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Na Niu, Jie Zhang, Michael A. McNutt; Endogenous IgG Affects the Cell Biology of RPE Cells and Involves the TLR4 Pathway. Invest. Ophthalmol. Vis. Sci. 2013;54(10):7045-7052. doi: 10.1167/iovs.13-12531.
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RPE is a key component of the blood-ocular barrier (BOB) and is equipped with immunological molecules such as toll-like receptors (TLRs) and complement receptors, which together orchestrate the innate and adaptive immunity of the eye. Immunoglobulin G (IgG) in the aqueous humor and vitreous body has traditionally been thought to be derived from serum via transcytosis across the BOB. Our previous work validated production of endogenous IgG by RPE cells locally. However, the function and role of this IgG in the intraocular immunity is poorly understood.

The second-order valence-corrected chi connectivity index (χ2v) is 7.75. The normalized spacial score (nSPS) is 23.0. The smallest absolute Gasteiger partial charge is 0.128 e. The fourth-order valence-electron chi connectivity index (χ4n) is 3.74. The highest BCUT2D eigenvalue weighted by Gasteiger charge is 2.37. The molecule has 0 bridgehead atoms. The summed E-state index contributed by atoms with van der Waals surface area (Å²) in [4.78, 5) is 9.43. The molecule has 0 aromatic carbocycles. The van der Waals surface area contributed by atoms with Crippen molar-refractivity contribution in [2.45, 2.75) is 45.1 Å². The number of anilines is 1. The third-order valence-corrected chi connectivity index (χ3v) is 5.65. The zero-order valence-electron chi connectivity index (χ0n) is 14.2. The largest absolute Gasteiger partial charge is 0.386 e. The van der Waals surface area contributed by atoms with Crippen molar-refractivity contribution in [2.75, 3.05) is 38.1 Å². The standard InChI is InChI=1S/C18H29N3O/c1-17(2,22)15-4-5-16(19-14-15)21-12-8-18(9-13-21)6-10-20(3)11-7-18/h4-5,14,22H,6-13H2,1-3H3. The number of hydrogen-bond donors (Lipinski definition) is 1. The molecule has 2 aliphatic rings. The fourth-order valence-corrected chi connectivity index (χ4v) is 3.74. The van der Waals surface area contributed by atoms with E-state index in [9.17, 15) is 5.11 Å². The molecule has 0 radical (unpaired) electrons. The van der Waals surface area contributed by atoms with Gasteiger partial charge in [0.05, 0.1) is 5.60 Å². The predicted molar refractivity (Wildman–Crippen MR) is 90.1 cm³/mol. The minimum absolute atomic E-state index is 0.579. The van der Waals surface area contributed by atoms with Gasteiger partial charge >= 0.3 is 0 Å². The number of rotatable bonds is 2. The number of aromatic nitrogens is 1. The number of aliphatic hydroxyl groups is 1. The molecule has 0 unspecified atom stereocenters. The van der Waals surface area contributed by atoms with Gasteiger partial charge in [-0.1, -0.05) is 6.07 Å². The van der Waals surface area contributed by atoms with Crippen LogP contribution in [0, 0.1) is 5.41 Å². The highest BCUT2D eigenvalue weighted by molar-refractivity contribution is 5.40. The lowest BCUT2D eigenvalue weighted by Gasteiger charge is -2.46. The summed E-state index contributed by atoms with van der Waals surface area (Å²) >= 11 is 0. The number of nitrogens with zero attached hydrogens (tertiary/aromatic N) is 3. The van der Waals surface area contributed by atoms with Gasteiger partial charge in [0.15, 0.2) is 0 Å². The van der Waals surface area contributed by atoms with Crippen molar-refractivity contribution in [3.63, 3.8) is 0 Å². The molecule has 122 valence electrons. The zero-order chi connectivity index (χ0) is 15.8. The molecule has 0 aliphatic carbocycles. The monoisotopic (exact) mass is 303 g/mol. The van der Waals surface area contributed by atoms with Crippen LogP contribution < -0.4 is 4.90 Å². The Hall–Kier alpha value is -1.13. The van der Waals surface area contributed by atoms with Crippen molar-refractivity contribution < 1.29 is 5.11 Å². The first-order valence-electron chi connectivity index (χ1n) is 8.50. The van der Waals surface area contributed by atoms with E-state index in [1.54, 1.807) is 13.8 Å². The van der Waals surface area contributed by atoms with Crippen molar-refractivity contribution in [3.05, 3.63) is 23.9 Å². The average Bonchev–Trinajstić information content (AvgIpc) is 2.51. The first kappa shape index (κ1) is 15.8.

After confirming IgG production in a human RPE cell line (ARPE-19) with immunofluorescence, in situ hybridization, and RT-PCR, we further investigated the function of endogenous IgG in RPE biology with MTS, flow cytometry, and cell invasion analysis after downregulation of IgG by siRNA. Involvement of the TLR4 pathway was also studied using Western blot, ELISA and confocal microscopy.
Endogenous IgG is crucial for support of proliferation, mitosis, migration, and inhibition of apoptosis of RPE. Moreover, production of endogenous IgG by RPE is regulated by the TLR4 pathway in a concentration- and duration-dependent manner, and IgG affects the activation of the TLR4 pathway in a synergistic manner. Activation of the FcγR I pathway and production of IL-10 could be induced by IgG derived from RPE.
These data suggest that endogenous IgG may be a molecule that is essential for the physiological function of RPE, and suggest IgG is important for regulating intraocular immune responses under physiologic and pathologic conditions.
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